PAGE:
If China’s regional goals for dominance are beyond Taiwan, then accommodating China’s territorial aims will only embolden further expansion. Additionally, China would then be more likely to renegotiate its maritime disputes after Chinese control over Taiwan is consolidated. With Washington having no enforcement mechanism to hold Beijing to its word, backtracking on the deal is very possible. Such fears are part of why there is no political will in the U.S. for this kind of an arrangement. Double the political resistance towards this strategy for Taiwan, where there is little interest in reunification. In the eyes of many Taiwanese, China’s “one country, two systems” model has already been proven a farce by its dealings with Hong Kong. Moreover, sacrificing Taiwan as part of this deal could be interpreted as a Faustian bargain in direct violation of the democratic principle of self determination, whereby free people should decide for themselves how they are governed. Taiwan would not be the only thing sacrificed, but core American values as well. America’s image as a shining city on a hill standing for democracy and liberty would be deeply tarnished across the world.
However, the greatest risk would be to America’s alliances with Japan and South Korea. They may question the United States’ willingness to come to their defense and decide they must nuclearize to defend themselves. Bilateral consultations and continued joint defense exercises could help strengthen alliance credibility, mitigating the risks of limited accommodation. Nevertheless, the reliability of U.S. commitment and resolve in East Asia will suffer.
Where We Go From Here
The diverse set of policy recommendations presented shows both the depth of the debate and the enormity of the stakes. Each policy has tradeoffs. Strategic ambiguity emphasizes weak compromise over lasting resolution. Strategic clarity upholds deterrence at the expense of assurance and positive relations, which may be necessary for cooperation over global issues like climate change. Finally, limited accommodation advocates peaceful resolution and positive relations to the detriment of deterrence, credibility, and democratic values. Each represents a different vision of the likeliest scenario for conflict that must be managed cautiously and attentively.
Critically, the direction of U.S.-China relations depends not just on the U.S., but China as well. While the U.S. is at a crossroads, China may soon face a similar fork in the road. From Beijing’s perspective, Washington has been meddling in Chinese internal affairs since 1949. However, China has been invaded by foreign powers since at least a century before that during the First and Second Opium Wars (1839-1860). During this period, the weakness of China’s Qing Dynasty allowed Britain, Japan, and other imperial powers to impose their will on China, forcing them to open their markets to extremely addictive opium products. The lessons the CCP has taken from this so-called “century of humiliation” is that China will be ruthlessly exploited and divided unless it is militarily and economically strong enough to secure its sovereignty and territorial integrity. They believe that the West continues to this day to exploit China’s territorial division by protecting Taiwan, and therefore see their actions to reunify with Taiwan as just and righteous. From their perspective, China’s rise to great power status has been faced with increasing hostility and anti-Chinese sentiment from the West rather than peaceful relations. In that sense, they see the U.S. as the provocateur responsible for deteriorating relations. From this perspective, the U.S. sending a congressional delegation to Taiwan to meet with President Tsai Ing-wen in April 2022, and Pelosi’s trip to Taiwan in August 2022, are just the latest signs of the United States’ belligerence.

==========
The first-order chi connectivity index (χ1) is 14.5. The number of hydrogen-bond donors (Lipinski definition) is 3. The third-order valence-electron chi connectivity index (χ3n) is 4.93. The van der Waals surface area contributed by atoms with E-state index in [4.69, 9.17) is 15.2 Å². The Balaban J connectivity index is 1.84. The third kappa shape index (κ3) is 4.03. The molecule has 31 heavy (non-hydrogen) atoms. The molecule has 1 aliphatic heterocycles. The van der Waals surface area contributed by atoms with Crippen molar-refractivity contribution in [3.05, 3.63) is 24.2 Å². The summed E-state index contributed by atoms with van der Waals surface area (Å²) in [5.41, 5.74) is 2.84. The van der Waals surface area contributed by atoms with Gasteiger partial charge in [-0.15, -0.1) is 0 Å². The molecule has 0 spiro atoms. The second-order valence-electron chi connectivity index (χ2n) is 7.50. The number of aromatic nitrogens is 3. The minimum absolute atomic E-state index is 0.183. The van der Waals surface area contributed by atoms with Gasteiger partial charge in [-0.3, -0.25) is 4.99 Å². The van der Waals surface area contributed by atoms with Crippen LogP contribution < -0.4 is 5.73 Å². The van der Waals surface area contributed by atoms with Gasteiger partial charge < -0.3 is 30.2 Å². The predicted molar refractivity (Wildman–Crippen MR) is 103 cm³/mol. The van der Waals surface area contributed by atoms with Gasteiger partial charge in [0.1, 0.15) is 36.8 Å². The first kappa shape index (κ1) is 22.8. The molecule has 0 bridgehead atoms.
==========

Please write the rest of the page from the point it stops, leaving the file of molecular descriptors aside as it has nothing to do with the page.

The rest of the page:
China may not want war, but if their core national interest requires it and they have exhausted all avenues for peaceful settlement, then the CCP sees itself as having no choice. Washington’s reliance on deterrence during the three Taiwan Strait crises may have convinced President Xi Jinping that the only thing the U.S. responds to is force. The perceptions of great powers can be a canary in the coal mine, warning us of where the relationship is headed. We are entering dangerous waters when leaders of both nations not only believe that their positions are righteous, but also that their righteousness justifies a catastrophic conflict.
War is a choice. So is peaceful compromise, no matter how politically difficult. Many lives, present and future, depend on getting it right.